I have gradually learned to tolerate and even enjoy the heat. What helped me to do this:
  1. Weight loss
  2. Not coddling myself with AC in the home
  3. Using cognitive therapy techniques to reduce irrational beliefs and attitudes regarding weather
  4. Forcing myself to go out and exercise in the heat
Some years back I used to do ALL of my riding in the summer time in the early morning, leaving the house well before dawn and returning only shortly after sunrise. As a result I was acclimated to temperatures like 85F instead of 98F. The difference is huge.

I used to commute to work, riding to the office but then riding the train home. Then as my "bicycle problem" grew, and by the time I became carfree, I was riding home in the afternoon on my bicycle too. After doing this for a while I began to want less air conditioning in my house. If the thermostat was on 76F I was freezing, whereas that had been a pretty ideal setting before.

I usually set the AC around 82F now. And operate it much cheaper.
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Old 07-17-17, 08:22 PM   #164
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^
It would be hot as hell in here. Sleeping in 80 Degrees? That's what It would be in the upstairs.

This works if you live in a rancher in a more rural area. And it depends on the person. I hate anything in the 80's up. Unless very dry. 80 and a 35 degree dewpoint is nice.

Yeah, 98 degrees is a big difference from 85. Especially when the dewpoint is 70. Being in Atlanta you should know this.

Whole lotta asphalt around here.
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Old 07-17-17, 08:54 PM   #165
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If the thermostat was on 76F I was freezing, whereas that had been a pretty ideal setting before.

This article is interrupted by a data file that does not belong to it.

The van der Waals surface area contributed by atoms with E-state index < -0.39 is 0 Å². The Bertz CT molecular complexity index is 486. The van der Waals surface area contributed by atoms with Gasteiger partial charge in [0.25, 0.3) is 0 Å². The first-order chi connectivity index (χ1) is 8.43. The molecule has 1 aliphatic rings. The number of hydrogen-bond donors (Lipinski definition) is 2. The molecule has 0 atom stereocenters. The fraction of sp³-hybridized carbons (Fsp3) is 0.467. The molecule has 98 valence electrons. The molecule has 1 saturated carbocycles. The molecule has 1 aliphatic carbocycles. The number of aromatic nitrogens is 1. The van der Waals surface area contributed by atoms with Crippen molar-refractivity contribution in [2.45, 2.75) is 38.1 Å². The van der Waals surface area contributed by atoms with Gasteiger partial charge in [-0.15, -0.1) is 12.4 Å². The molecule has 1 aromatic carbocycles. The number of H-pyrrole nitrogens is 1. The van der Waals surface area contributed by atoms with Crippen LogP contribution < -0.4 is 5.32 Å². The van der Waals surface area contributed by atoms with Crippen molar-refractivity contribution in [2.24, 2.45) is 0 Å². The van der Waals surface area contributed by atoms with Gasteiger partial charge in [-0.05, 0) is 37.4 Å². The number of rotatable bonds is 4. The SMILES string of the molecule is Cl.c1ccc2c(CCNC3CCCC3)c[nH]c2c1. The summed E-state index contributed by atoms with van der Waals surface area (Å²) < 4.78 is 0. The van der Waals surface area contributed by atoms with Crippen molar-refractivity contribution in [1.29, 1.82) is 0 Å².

I'm the same way. If it was 76 in the house, I'd be going outside to warm up. We always try to find restaurants with outdoor seating as they tend to be too cold inside.
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Old 07-17-17, 09:58 PM   #166
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We try to keep the temperature at least 15C (59F) in the house all night and most of the day during the winters here ... and 21C (70F) during the evenings.

It gets up to 24C (75F) at work, and that is stifling for sitting around in an office.

In the summer we just let the temperature be whatever it will be ... unless it happens to be a rare hot day. Then we'll turn the A/C on for a little while.


And these days I can roast ... absolutely dripping sweat ... at any temperature.

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Old 07-18-17, 08:21 AM   #167
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I have a hard to believing people turning off the AC from the mid atlantic south in the summer. Wednesday through Monday it's suppose to be in the mid 90's. And high dewpoints. This is the kind of weather that can kill people indoors without AC.

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Old 07-18-17, 10:12 AM   #168
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I have a hard to believing people turning off the AC from the mid atlantic south in the summer. Wednesday through Monday it's suppose to be in the mid 90's. And high dewpoints. This is the kind of weather that can kill people indoors with AC.
Some people are masochists or ascetics, or both.
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Old 07-18-17, 11:51 AM   #169
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I have a hard to believing people turning off the AC from the mid atlantic south in the summer. Wednesday through Monday it's suppose to be in the mid 90's. And high dewpoints. This is the kind of weather that can kill people indoors without AC.
You won't find me turning it off. I just managed to twist the temp dial a little differently. And even then it was for my personal comfort. There's not much crazier than paying money to be cold.
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Old 07-18-17, 05:53 PM   #170